Ah, Halloween, the holiday that Irish people invented.
Well, loosely speaking, but Halloween has its roots in the ancient Celtic festival of Samhain(more on that later).
During Samhain, people would dress up in costumes and light big bonfires to ward off evil spirits.
Nowadays, Halloween is celebrated around the world with candy, costumes, and carving pumpkins.
Today I will share how all of these have routes tied to Irish history and Irish heritage and, of course, plenty of cheesy Halloween jokes.
Where does a ghost go on vacation? Mali-boo. Haha,
Speaking of cheesy jokes, what do witches put on their bagels? Scream cheese. 😂
A few of you might be reading and wondering just what on earth was Samhain?
I don’t blame you; I certainly didn’t know its meaning until a few years ago.
November 1st marked the end of the summer and harvest time and heralded the start of winter. Winter was often associated with death, and the Celts believed that on new year’s eve, October 31st, the boundary between the living and dead worlds blurred.
So, on this date, the Celts celebrated Samhain when the ghosts of the dead returned to the living world.
The Celts welcomed the ghosts of loved ones and family members.
However, they warded off the harmful ghosts. It was believed that these deadly ghosts damaged crops and caused lots of mischief and trouble.
There was also the belief that the ghosts helped the Druids (mediators between humans and gods and the dead) predict the future.
So what did they do to fight off these ghosts?
The Druids lit huge bonfires to keep the evil spirits at bay. At these bonfires, the Celts would burn crops and the bones of slaughtered animals.
Okay, so that’s just lovely, but did you know that the Irish invented trick or treating?
From as early as the 15th century, people in Ireland would go out mumming (also known as guising)
This is the tradition of putting on costumes and walking from door to door singing songs for the dead. As a thank you, the singers would be given cakes.
During the 19th century in Ireland, there was a tradition for a man to dress up on a white sheet and carry the decorated skull of a horse. He would lead a group of young people from farm to farm. Those in the group would blow cow horns.
Nowadays, we still dress up in costumes and roam from house to house. We may no longer blow cow horns or sing to the dead, but we still expect the treats.
Phillip my bag with Halloween candy, please!
Okay, but surely Irish people didn’t invent carving pumpkins on Halloween?
Well, firstly, what do you call a fat pumpkin? A plumpkin.
Sticking with the evil spirits theme Irish people would carve out turnips and other root vegetables and place a lit candle inside. It was believed that this would ward off any evil spirits and ghosts and keep Stingy Jack away.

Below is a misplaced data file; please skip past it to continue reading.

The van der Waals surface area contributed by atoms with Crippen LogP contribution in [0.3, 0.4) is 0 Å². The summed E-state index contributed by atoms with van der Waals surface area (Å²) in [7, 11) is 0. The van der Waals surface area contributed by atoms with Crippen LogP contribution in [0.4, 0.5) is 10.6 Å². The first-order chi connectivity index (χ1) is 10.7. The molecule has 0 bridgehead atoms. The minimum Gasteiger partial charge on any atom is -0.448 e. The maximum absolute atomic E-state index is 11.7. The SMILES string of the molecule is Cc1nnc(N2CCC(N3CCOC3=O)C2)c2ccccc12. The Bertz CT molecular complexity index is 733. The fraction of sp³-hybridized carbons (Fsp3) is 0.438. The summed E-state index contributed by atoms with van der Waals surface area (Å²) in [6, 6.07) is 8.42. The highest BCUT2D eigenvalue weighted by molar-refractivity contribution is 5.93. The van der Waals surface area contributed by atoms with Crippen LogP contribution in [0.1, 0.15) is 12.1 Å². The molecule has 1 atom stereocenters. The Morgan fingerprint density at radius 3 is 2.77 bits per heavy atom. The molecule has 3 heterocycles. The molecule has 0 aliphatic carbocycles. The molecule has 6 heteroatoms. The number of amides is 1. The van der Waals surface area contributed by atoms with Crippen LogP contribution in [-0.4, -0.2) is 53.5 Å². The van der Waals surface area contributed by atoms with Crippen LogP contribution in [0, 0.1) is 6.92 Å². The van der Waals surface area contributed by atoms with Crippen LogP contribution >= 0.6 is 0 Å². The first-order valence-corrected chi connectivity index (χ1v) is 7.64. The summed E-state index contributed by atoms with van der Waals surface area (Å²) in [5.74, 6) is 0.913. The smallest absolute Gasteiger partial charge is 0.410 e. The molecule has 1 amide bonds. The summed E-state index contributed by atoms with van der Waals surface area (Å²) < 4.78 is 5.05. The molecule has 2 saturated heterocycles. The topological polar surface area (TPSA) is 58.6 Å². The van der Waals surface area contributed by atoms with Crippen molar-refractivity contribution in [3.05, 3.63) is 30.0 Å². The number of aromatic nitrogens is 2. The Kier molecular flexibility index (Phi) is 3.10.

Stingy Jack? Are you making these up?
No. Stingy Jack was a real thing.
Stingy Jack was a mean old drunk who wasn’t very nice to people. Once, he even played a trick on the Devil. He tricked the Devil into climbing an apple tree, and when he did, he placed crosses at the bottom of the tree.
The Devil was unable to get down from the tree as the Devil could not touch crosses. Stingy Jack made the Devil promise that he would not take his soul when he died. The Devil agreed, and Stingy Jack removed the crosses, and the Devil fled.
However, when Stingy Jack died, he was banished from heaven by St. Peter, who said that he was too mean and cruel to be allowed into heaven.
So Stingy Jack ended up in the dark Netherworld between heaven and hell. He asked the Devil to escape the Netherworld as there was no light to see his way out. The Devil gave him an ember from the flames of hell.
Stingy Jack, who always carried a turnip with him because it was his favourite food, hallowed out the vegetable and placed the ember inside. From that day forward, Stingy Jack walked the earth without a resting place.
When the Irish emigrated to the United States, they took the tradition of carving out turnips with them. However, they discovered that pumpkins, which were not available back in Ireland, were bigger and easier to carve. From then on, they carved pumpkins and not turnips.
Amazing, I know!
How do you fix a damaged jack-o-lantern? You use a pumpkin patch!
The record for the most Jack O-lantern’s is held in Keene, New Hampshire
The New Hampshire Pumpkin Festival is a pumpkin festival held in Keene, New Hampshire, the United States, before Halloween.
Organizers say a pumpkin festival in Keene has broken a world record for having the most carved and lit jack-o-lanterns in one place.
Organizers tell WMUR-TV 30,581 pumpkins were lit at the same time on Saturday night, breaking a record set by Boston in 2006. Source
How do ghosts search the Web? They use ghoul-gle.
Before I sign off, I hope you have enjoyed learning about just how the Irish invented Halloween. And my cheesy well placed Halloween jokes. For your sheer entertainment, I have added ten more cheezy Halloween jokes below. Enjoy, and thanks for stopping by.
10 Cheesy Halloween jokes:
- Where do baby ghosts go during the day? Dayscare centres!
- Why did the headless horseman go into business? He wanted to get ahead in life.
- What’s it like to be kissed by a vampire? It’s a pain in the neck.
- What does a pumpkin-like to read? Pulp fiction.
- What’s a vampire’s favourite fruit? Neck-tarines.
- What genre of music does a mummy like the best? Wrap Music
- What do you call two witches who live together? Broom-mates.
- What does a panda ghost eat? Bam-BOO!
- Knock, Knock. Who’s there? Ben! Ben who? Ben waiting for Halloween all year!
- What did one ghost say to the other? Get a life!
Know any other great Halloween jokes? Comment below.